Even though she was still limited aerobically, her heart rate and blood pressure were both increasing normally in response to exercise. It was as if her cardiovascular system had emerged from a state of partial hibernation.
Staci doesn’t have this kind of before/after data from many patients; they get disability, get the exercise program, and they’re gone. But this person came back. Staci was so amazed to see the degree of cardiovascular rehabilitation that had occurred that she asked her what medication she was taking. The answer was “none”… it was all due to the heart rate pacing and exercise program.
This time, instead of the maximal exercise test setting her back a month, it set her back a week.
Anaerobic Threshold Up, Aerobic Capacity Unchanged
Patient X’s VO2 max, i.e., her ability to take and use oxygen to produce energy, stayed about the same, and that’s probably what we’d expect from a program focused on increasing anaerobic (not aerobic) functioning. .
Patient X’s anaerobic threshold–the heart rate at which she began producing more of her energy anaerobically–did change, however, and she was able to be active at a significantly higher level (about 20 heartbeats higher) without triggering a negative response.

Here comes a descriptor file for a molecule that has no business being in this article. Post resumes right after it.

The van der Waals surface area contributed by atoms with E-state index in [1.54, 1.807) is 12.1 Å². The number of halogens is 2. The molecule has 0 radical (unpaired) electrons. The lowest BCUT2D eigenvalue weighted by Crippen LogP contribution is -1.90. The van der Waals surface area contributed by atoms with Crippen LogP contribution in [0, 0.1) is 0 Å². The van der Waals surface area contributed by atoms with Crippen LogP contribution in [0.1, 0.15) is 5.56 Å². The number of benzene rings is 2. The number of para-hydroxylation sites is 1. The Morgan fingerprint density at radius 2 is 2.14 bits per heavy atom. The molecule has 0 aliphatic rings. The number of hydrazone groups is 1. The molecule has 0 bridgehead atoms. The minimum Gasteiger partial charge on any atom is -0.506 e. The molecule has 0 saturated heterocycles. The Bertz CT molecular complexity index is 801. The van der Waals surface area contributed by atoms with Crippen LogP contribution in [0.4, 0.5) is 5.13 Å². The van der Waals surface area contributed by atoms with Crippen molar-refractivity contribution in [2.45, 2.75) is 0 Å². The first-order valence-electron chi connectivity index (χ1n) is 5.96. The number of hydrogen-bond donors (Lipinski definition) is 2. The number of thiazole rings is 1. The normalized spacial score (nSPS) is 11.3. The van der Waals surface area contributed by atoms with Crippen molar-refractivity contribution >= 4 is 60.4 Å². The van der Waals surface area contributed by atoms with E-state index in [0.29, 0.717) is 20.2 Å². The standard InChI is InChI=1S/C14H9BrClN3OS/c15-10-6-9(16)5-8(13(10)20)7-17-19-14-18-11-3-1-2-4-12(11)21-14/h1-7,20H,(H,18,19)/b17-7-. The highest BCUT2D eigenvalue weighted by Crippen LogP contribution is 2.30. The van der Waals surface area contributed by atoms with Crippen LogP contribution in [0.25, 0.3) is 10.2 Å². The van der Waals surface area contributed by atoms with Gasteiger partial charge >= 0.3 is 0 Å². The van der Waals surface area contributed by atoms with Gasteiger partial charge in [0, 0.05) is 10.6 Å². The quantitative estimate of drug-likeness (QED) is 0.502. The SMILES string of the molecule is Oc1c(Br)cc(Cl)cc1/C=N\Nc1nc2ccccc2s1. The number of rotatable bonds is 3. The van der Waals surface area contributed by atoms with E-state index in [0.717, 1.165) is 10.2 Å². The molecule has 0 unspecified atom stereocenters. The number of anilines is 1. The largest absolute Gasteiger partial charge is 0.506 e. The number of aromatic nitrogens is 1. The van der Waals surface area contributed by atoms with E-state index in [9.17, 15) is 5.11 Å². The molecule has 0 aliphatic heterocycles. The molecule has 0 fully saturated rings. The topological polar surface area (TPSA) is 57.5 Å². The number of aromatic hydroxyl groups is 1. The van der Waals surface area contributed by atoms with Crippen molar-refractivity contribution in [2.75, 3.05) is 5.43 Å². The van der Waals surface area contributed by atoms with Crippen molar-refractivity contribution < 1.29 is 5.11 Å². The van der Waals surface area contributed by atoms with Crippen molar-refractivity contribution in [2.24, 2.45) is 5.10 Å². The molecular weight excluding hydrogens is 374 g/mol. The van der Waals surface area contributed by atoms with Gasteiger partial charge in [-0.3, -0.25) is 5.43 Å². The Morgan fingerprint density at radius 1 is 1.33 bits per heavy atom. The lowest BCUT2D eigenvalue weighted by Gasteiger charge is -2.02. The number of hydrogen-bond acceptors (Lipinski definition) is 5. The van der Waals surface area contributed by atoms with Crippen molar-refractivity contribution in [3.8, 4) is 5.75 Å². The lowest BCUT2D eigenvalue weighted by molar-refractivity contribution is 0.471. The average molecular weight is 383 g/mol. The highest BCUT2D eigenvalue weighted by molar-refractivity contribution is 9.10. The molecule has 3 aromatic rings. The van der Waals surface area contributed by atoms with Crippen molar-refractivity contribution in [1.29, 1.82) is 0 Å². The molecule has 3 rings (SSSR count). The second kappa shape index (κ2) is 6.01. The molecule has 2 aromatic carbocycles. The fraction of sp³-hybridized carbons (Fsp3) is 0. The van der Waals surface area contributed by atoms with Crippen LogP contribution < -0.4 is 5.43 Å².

Staci Steven’s goal was to have Patient X stop triggering the inflammatory response people with ME/CFS experience with exertion. Staci felt that, by staying under her anaerobic threshold, patient X’s body was able to heal over time and respond to stress more normally. As long as she stayed within the aerobic ‘safety zone’ defined by her VO2 max test, she was more active and felt better as well.
This case report provides proof that keeping out of the push-crash cycle not only makes you feel better, it can also physiologically help you to heal.
Workwell provides conditioning consultations and hope to have activity management programs up and running by next year.
- Dig Deeper – Busted! Exercise Study Finds Energy Production System is Broken in Chronic Fatigue Syndrome!
- Dig Deeper – Check out Health Rising’s Exercise Resource Center For Chronic Fatigue Syndromer
- Dig Deeper – Learn more about Workwell and their disability and conditioning consultations and research here.